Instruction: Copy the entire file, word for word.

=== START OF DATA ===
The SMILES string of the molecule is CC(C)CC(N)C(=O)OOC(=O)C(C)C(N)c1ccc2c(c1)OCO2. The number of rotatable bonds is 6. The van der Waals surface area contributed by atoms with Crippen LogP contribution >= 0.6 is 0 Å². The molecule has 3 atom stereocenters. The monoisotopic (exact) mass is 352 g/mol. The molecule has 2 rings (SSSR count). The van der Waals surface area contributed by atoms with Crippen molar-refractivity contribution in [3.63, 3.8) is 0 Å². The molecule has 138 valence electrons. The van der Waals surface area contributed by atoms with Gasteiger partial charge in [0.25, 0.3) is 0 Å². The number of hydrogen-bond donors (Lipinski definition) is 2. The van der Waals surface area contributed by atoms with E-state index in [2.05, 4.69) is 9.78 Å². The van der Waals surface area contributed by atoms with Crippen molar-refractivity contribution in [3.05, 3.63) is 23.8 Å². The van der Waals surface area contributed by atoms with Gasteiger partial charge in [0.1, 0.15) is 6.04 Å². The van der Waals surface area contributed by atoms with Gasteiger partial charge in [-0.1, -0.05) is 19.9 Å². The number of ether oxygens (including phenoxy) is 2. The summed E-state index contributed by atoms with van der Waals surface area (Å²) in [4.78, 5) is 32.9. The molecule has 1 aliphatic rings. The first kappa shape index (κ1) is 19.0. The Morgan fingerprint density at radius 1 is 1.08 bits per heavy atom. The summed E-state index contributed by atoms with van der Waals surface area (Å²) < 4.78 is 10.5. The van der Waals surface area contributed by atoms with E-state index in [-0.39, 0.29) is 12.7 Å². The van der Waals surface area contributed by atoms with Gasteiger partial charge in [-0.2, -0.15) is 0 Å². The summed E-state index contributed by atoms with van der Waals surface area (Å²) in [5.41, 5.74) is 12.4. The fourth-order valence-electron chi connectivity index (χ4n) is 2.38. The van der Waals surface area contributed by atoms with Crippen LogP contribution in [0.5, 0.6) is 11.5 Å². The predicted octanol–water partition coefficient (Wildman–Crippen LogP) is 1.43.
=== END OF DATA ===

The SMILES string of the molecule is CC(C)CC(N)C(=O)OOC(=O)C(C)C(N)c1ccc2c(c1)OCO2. The number of rotatable bonds is 6. The van der Waals surface area contributed by atoms with Crippen LogP contribution >= 0.6 is 0 Å². The molecule has 3 atom stereocenters. The monoisotopic (exact) mass is 352 g/mol. The molecule has 2 rings (SSSR count). The van der Waals surface area contributed by atoms with Crippen molar-refractivity contribution in [3.63, 3.8) is 0 Å². The molecule has 138 valence electrons. The van der Waals surface area contributed by atoms with Gasteiger partial charge in [0.25, 0.3) is 0 Å². The number of hydrogen-bond donors (Lipinski definition) is 2. The van der Waals surface area contributed by atoms with E-state index in [2.05, 4.69) is 9.78 Å². The van der Waals surface area contributed by atoms with Crippen molar-refractivity contribution in [3.05, 3.63) is 23.8 Å². The van der Waals surface area contributed by atoms with Gasteiger partial charge in [0.1, 0.15) is 6.04 Å². The van der Waals surface area contributed by atoms with Gasteiger partial charge in [-0.1, -0.05) is 19.9 Å². The number of ether oxygens (including phenoxy) is 2. The summed E-state index contributed by atoms with van der Waals surface area (Å²) in [4.78, 5) is 32.9. The molecule has 1 aliphatic rings. The first kappa shape index (κ1) is 19.0. The Morgan fingerprint density at radius 1 is 1.08 bits per heavy atom. The summed E-state index contributed by atoms with van der Waals surface area (Å²) < 4.78 is 10.5. The van der Waals surface area contributed by atoms with E-state index in [-0.39, 0.29) is 12.7 Å². The van der Waals surface area contributed by atoms with Gasteiger partial charge in [-0.2, -0.15) is 0 Å². The summed E-state index contributed by atoms with van der Waals surface area (Å²) in [5.41, 5.74) is 12.4. The fourth-order valence-electron chi connectivity index (χ4n) is 2.38. The van der Waals surface area contributed by atoms with Crippen LogP contribution in [0.5, 0.6) is 11.5 Å². The predicted octanol–water partition coefficient (Wildman–Crippen LogP) is 1.43.